Real GDP growth reached 5.6% in FY19, up from 5.3% in FY18. Data for the first nine months of FY19 show that this pickup is driven by net exports, as goods and services exports inched up in tandem with a contraction of oil imports (supported by the increase in natural gas production). Private investment is also picking up. On the sectoral side, gas extractives, tourism, wholesale and retail trade, real estate and construction have been the main drivers of growth.
Unemployment decreased to 7.5% in Q4-FY19 (from 9.9% a year earlier), although accompanied by shrinking labor force participation. The share of employed individuals remained modest, at 39% of the working age population, indicating relatively weak private sector job creation. Indeed, the credit extended to private businesses averaged only 22% of total domestic credit during FY19 (slightly lower than the previous year). Similarly, the Purchasing Managers’ Index (PMI), an indicator for non-oil private sector activity, has been relatively feeble, averaging 49.3 throughout FY19.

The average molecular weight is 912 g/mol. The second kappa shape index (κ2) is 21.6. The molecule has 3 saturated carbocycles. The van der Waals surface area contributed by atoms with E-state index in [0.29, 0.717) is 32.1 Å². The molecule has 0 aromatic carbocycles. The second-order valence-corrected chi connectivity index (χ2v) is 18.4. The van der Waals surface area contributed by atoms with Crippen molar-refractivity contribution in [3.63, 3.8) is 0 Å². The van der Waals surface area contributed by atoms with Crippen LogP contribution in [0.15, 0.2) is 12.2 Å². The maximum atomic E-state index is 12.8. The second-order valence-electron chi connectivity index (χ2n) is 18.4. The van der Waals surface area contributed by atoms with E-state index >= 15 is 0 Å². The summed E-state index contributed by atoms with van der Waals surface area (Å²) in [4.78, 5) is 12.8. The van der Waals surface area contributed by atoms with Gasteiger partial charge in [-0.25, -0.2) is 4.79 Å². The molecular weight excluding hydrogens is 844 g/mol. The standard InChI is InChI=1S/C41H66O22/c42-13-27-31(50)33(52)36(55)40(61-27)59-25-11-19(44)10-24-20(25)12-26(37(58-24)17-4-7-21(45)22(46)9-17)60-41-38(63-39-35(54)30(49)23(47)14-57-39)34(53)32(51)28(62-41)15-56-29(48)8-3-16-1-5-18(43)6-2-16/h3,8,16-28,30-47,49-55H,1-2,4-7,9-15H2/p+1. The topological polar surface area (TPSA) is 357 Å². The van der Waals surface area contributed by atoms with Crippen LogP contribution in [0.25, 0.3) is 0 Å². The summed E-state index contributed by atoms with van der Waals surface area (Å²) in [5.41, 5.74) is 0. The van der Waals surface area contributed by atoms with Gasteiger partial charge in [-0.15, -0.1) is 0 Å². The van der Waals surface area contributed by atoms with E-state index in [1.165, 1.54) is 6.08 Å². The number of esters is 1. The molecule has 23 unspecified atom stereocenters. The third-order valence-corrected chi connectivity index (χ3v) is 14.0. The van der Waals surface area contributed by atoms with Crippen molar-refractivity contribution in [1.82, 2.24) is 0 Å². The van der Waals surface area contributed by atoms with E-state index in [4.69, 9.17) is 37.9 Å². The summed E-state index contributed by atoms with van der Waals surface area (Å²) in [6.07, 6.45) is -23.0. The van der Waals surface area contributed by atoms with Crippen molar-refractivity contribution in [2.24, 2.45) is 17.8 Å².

Assuming a continuation of macroeconomic reforms and a gradual improvement in the business environment, economic growth is expected to reach 6% by FY21, supported by a recovery in private consumption, investments and exports (notably in tourism and gas). If overall growth is reflected in a per capita private consumption growth (of at least 0.7%) that is distributed across all the income groups, then poverty rates – at the international poverty line of US$3.20 – could be reduced from 15.80% to 15.67%, during the forecast horizon. The overall fiscal deficit is also expected to continue declining gradually over the medium term. The newly adopted fuel indexation mechanism should (partially) shield the budget from exchange rate movements or shocks in global oil prices. The external accounts are expected to remain stable over the forecast trajectory. The current account deficit is expected to hover around 2.6% of GDP (compared to 2.4% in FY18), due to the balancing effects of an expected improvement in the services trade surplus, against a decline in private transfers (if remittances – especially from the Gulf – continue to inch downwards).